Process which consists of removing the unwanted part of a raw material block (wood, cork, foam, etc.) thereby creating a structured form from it. Puppets, and especially puppet heads, are often sculpted. A simplified casing volume is taken out and the representational drawings are traced on all the surfaces. The chiselling process consists in reducing the volume. Forms are then sculpted by size, turning, scraping, burning, chemical stripping, or other technique. Traces of the tool used can be left so as to obtain a “matière”, or one can grind, brush, sand, coat, apply a liquid, paint, or patina, glue a wig, install articulations for the members, etc. It is often necessary to empty out the heads in order to make them lighter and to place inside the mechanisms for the eyes or the mouth.

Materials and Tools

Many varied types of materials can be sculpted. For wooden sculptures, basswood is preferred but balsa (which is soft but fragile) or exotic woods like camphor wood can also be selected. These must not be too hard, must not split, and must present a fine texture. Agglomerated cork, which is found in rolls or simple volumes, in the shape of cones, cylinders or spheres, is equally appropriate. Rigid foams should preferably be dense and solid: polyurethane or expanded polystyrene foams can be found in huge rolls or in prefabricated volumes under different forms (cones, cylinders, cores or pyramids) whereas polyether foam is supple and can be sculpted provided it is drenched with water and frozen making it easier to work on when hard. However, this material tends to be replaced by latex-based foams. Plaster, heavy and fragile, is used to create models for moulding. Expanded concrete (Siporex), which is easily sculpted, is fairly light but presents a granular surface that must be coated if one wants a smooth appearance.

Several devices are used to hold the piece during sculpting – a harness, a spinner placed on a table, a vise, presses, a workbench holdfast, clamps, vise grips/C-clamps, and straps. Tools used to work the material include hammers, mallets, wood chisels, gravers, gouges, small axes or adzes (especially used in Africa), saws, cutters, box cutters, rasps, and files. The usage of heat or chemical treatments can be useful (expanded polystyrene). Portable power or extension tools can also be used: band or chain saws, jig saws or circular saws, drills, routers, planes, and lathes. Finishing may require sanding with emery cloth for metal, sandpaper for wood, and the use of electric sanders. Finally, the usual surface preparations are done before the painting process.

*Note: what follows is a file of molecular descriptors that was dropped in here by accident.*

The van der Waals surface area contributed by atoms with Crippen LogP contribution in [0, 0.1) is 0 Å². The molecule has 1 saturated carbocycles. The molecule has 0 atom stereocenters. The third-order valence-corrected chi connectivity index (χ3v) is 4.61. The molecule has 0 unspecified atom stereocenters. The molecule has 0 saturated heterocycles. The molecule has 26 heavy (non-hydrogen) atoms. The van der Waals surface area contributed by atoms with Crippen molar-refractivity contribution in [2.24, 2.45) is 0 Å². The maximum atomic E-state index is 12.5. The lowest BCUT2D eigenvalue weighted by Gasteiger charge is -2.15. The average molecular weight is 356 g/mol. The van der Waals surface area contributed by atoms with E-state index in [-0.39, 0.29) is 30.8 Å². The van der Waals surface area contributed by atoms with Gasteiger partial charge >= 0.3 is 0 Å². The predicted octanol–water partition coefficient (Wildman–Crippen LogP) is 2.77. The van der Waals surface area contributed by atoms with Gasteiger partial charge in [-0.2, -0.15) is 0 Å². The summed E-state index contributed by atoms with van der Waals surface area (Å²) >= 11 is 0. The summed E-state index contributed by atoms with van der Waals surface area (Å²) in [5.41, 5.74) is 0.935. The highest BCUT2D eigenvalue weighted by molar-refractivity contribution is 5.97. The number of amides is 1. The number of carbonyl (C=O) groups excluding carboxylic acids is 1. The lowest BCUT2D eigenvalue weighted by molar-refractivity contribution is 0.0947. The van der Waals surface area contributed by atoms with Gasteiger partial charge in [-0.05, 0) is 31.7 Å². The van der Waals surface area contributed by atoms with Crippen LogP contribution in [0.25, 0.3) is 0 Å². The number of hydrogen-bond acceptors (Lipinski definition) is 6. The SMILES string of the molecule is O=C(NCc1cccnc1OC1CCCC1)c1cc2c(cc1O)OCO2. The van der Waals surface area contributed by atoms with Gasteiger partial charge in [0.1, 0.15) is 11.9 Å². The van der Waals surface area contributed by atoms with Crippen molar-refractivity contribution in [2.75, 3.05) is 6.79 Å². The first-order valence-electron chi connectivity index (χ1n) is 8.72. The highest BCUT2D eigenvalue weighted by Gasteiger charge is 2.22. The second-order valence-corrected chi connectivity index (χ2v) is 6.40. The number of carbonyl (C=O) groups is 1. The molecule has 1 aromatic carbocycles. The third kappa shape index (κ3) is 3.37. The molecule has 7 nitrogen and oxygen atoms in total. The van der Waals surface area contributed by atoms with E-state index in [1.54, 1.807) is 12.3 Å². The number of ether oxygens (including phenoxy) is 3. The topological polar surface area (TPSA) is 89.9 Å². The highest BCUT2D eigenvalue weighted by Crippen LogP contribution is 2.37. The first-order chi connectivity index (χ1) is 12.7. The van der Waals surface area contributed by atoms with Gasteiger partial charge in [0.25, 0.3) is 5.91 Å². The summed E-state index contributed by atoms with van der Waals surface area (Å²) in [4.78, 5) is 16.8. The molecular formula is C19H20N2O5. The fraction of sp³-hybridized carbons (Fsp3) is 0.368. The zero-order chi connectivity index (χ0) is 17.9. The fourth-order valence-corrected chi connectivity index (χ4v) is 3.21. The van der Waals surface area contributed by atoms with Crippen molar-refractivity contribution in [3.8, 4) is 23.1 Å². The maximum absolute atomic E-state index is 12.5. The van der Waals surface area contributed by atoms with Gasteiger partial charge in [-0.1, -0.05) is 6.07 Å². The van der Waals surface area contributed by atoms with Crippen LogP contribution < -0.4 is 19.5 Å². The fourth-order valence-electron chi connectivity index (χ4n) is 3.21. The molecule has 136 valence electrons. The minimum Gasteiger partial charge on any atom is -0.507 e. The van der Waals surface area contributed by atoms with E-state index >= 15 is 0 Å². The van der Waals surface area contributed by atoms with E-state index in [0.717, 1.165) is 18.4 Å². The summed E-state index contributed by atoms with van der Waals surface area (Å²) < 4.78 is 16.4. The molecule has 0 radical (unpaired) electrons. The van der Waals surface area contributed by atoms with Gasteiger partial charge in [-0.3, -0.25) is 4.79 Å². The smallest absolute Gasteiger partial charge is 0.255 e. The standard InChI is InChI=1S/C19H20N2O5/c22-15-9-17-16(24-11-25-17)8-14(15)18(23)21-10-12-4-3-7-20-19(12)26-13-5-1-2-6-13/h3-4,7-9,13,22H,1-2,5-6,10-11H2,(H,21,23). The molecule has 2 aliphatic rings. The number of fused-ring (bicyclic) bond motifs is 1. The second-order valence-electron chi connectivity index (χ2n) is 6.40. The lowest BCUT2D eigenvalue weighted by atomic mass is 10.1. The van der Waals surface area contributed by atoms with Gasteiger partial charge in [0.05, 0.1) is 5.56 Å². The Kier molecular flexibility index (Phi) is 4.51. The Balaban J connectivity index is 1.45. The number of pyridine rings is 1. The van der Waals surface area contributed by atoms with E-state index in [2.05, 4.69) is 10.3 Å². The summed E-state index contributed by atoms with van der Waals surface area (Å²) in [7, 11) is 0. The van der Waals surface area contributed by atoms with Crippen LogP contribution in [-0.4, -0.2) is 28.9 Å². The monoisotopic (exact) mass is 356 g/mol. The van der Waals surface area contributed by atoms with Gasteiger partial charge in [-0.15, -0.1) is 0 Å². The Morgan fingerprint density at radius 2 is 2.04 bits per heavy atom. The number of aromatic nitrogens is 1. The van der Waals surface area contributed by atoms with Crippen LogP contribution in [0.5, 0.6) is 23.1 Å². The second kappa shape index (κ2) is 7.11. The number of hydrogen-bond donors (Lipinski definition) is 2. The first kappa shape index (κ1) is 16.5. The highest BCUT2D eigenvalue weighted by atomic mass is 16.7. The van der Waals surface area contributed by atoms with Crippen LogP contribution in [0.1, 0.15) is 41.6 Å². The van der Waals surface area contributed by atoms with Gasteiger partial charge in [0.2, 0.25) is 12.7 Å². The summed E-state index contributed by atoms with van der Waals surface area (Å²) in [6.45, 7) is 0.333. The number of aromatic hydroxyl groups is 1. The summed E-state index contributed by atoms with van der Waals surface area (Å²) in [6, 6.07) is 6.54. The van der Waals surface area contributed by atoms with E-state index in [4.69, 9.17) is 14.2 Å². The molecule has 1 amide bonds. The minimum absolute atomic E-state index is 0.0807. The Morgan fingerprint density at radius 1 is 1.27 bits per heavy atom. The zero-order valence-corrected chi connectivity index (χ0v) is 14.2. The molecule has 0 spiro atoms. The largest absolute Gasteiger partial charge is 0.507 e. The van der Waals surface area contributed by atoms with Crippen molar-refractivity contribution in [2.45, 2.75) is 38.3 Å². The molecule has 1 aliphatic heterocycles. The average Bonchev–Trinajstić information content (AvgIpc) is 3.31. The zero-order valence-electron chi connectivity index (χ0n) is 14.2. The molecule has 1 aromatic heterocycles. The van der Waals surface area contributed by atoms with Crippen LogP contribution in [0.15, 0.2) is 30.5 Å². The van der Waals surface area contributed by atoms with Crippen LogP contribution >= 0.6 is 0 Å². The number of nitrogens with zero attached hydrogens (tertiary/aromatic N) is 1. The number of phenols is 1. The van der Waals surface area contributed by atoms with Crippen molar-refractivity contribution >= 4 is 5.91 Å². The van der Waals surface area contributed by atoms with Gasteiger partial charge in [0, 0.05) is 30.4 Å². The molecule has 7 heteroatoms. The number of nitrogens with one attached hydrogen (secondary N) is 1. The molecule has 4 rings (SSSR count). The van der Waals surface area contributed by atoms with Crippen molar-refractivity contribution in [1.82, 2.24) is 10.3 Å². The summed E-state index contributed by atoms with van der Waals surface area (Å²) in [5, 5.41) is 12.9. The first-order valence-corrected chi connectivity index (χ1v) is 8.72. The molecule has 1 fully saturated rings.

Unsung Artists

Virtually all of the old traditional puppets are sculpted out of wood, whether from Europe, Africa, Oceania, Asia or the Americas. The names of puppet sculptors from olden days are rarely known with the exception of a few whose works have defined their times such as Léonard Van Brackel, called “Six Pouces” (“Six Thumbs”) who lived on Rue Mazagran in Lille during the 19th century and who specialized in sculpting puppet heads from linden wood for the Budt Theatre. One can still recognize his handiwork by looking at rod marionettes (French: tringle puppets) from northern France. The sculptor Charles Ferry and the costume maker Edmond Fruit were skillful manufacturers during the second half of the 19th century and remain famous for their expressive puppets like Polichinelle. Charles Ferry was the supplier to, among others, the famous Thomas Holden as well as Hovaroff, a modest puppeteer from the Pantagonia Theatre at the Carré Marigny.

Among other notable sculptors are Carl Fischer from Zurich who created the puppets for König Hirsch (The King Stag, of Carolo Gozzi) based on the drawings by Sophie Taeuber-Arp in 1918, as well as the Bastien et Bastienne puppets for the Zurich Puppet Theatre (1923) and his traditional Zurich character, Hansjoggel, which at that time replaced the famous Kasperl Larifari. The Czech Karel Nosek sculpted Josef Skupa’s very famous puppets Spejbl, in 1920, and Hurvínek, in 1926. Rien Baatmans and Maaik Bautmans-Hobbel created turned-wood puppets for the Merlijn theatre of Haarlem, the Netherlands, for the play Spiegel le petit chat (The Little Cat Spiegel). It was Vitek who sculpted fifty wooden tringle/rod marionettes for the Till Eulenspiegel at the DRAK Theatre (Divadlo DRAK). In order to give it character, Theo Eggink decided to leave the traces of his chisel in his puppet, the gnome Cuprus, in Le Violin enchanté (The Enchanted Violin) performed by the Honald Schwarz Theatre. Besides Jacques Chesnais, Albrecht Roser, Bil Baird, creators of admirably proportioned characters (Shango, voodoo god of thunder), we can also mention Tony Sarg, Harro Siegel, and Patrick Grey who sculpted most of the puppets for Monique Créteur’s puppet theatre of Nantes and creates animated forms for the Houdart-Heuclin Company (Les Voix de la matière Voices of Matter/Material, 2005).